- Movie Rating -

Ishtar (1987)

| May 16, 1987

I’d rather eat a urinal cake then watch this movie again.

What is to be said about Ishtar?  It’s terrible.  As a comedy it isn’t funny and an action picture it is as dull as a beige room.  Were it made by incompetent people, I might not have even bothered to review it.  But it wasn’t.  It stars Warren Beatty and Dustin Hoffman, two of the most intelligent people working in the business.  It was written and directed by Elaine May who made two very good movies A New Leaf and The Heartbreak Kid.  She also wrote Heaven Can Wait.  What happened?  Were they so mythologized in the business that someone thought that these talents could handle anything?

As I say, were it created by lesser talents, I could dismiss it without asking so many questions, as I’ve routinely dismissed the Police Academy movies and the Porky’s series.  But I was asking a lot of questions during Ishtar because this is one of the limpest and most puzzling failures in recent memory.
It’s a mess.  It is slow, dull, witless and goes no place fast.  May pushes Beatty and Hoffman through a script that feels unfinished. 

The story is, I suppose, an attempt to capture the spirit of the old Hope and Crosby Road Pictures.  Beatty and Hoffman play musicians with zero talent.  We know this because we have to sit through several of their terrible performances, watching good actors humiliate themselves.  Their agent gets them a gig in Morocco and once they get there they become pawns in a confrontation between The United States and Libia over a tiny spot of land called Ishtar.  Of course, this should lead to a story of political intrigue but it doesn’t.  It’s message about artist being truth-tellers and politicians being lying crooks is washed out in a series of tired gags involving disobedient camels and Arab stereotypes.What is it all for if the action and the comedy and the real-life commentary mean nothing?  This is a lifeless movie made without purpose.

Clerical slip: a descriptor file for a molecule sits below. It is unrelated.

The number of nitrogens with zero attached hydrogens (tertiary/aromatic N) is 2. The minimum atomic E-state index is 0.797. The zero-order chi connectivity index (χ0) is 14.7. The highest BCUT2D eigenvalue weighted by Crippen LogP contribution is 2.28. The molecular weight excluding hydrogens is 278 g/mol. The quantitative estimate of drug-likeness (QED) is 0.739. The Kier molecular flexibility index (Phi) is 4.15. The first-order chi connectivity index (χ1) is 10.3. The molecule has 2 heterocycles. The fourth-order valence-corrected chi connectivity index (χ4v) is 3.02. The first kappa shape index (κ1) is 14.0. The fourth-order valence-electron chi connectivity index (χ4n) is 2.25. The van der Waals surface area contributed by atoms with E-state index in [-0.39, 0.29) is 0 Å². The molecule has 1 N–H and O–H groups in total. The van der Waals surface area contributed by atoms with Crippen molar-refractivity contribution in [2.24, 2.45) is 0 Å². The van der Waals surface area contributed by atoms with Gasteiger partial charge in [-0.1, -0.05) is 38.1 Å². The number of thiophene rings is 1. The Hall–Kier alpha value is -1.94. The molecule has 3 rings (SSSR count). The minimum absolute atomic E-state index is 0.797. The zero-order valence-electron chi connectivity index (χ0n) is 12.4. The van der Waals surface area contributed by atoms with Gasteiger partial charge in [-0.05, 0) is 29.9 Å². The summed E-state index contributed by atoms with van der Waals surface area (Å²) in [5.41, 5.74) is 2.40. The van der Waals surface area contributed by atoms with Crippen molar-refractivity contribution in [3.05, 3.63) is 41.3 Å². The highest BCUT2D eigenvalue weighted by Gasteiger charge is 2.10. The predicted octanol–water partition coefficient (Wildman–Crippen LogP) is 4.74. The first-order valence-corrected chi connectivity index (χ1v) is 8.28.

I sat through the movie trying to find something, anything to pull from this material and I could never get on board.  Maybe the best idea might have been to simply get out of the way of Beatty and Hoffman and May, give them the $40,000,000 that is cost to make this movie, lock them in a room and force them to write a better screenplay.  Give them a weekend, a week, a month.  I’ll wait.

About the Author:

Jerry Roberts is a film critic and operator of two websites, Armchair Cinema and Armchair Oscars.
(1987) View IMDB Filed in: Comedy